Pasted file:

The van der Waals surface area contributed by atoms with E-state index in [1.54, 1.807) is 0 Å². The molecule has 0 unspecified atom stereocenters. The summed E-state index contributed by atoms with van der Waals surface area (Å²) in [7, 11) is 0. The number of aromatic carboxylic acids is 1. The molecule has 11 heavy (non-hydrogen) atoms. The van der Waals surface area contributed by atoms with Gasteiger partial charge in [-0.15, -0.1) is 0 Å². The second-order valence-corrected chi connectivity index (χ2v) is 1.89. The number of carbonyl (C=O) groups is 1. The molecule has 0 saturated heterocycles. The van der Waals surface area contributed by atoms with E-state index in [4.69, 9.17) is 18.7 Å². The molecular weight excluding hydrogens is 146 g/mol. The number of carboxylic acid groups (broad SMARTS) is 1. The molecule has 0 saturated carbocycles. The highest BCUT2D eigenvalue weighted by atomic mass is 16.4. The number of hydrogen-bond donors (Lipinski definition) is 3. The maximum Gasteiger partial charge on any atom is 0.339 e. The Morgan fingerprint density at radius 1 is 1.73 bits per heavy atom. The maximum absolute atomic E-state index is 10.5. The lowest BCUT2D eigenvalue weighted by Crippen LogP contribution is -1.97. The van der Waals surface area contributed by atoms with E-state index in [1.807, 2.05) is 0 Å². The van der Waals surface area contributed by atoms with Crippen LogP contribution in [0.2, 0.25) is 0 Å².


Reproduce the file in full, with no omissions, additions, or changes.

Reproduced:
The van der Waals surface area contributed by atoms with E-state index in [1.54, 1.807) is 0 Å². The molecule has 0 unspecified atom stereocenters. The summed E-state index contributed by atoms with van der Waals surface area (Å²) in [7, 11) is 0. The number of aromatic carboxylic acids is 1. The molecule has 11 heavy (non-hydrogen) atoms. The van der Waals surface area contributed by atoms with Gasteiger partial charge in [-0.15, -0.1) is 0 Å². The second-order valence-corrected chi connectivity index (χ2v) is 1.89. The number of carbonyl (C=O) groups is 1. The molecule has 0 saturated heterocycles. The van der Waals surface area contributed by atoms with E-state index in [4.69, 9.17) is 18.7 Å². The molecular weight excluding hydrogens is 146 g/mol. The number of carboxylic acid groups (broad SMARTS) is 1. The molecule has 0 saturated carbocycles. The highest BCUT2D eigenvalue weighted by atomic mass is 16.4. The number of hydrogen-bond donors (Lipinski definition) is 3. The maximum Gasteiger partial charge on any atom is 0.339 e. The Morgan fingerprint density at radius 1 is 1.73 bits per heavy atom. The maximum absolute atomic E-state index is 10.5. The lowest BCUT2D eigenvalue weighted by Crippen LogP contribution is -1.97. The van der Waals surface area contributed by atoms with E-state index in [1.807, 2.05) is 0 Å². The van der Waals surface area contributed by atoms with Crippen LogP contribution in [0.2, 0.25) is 0 Å².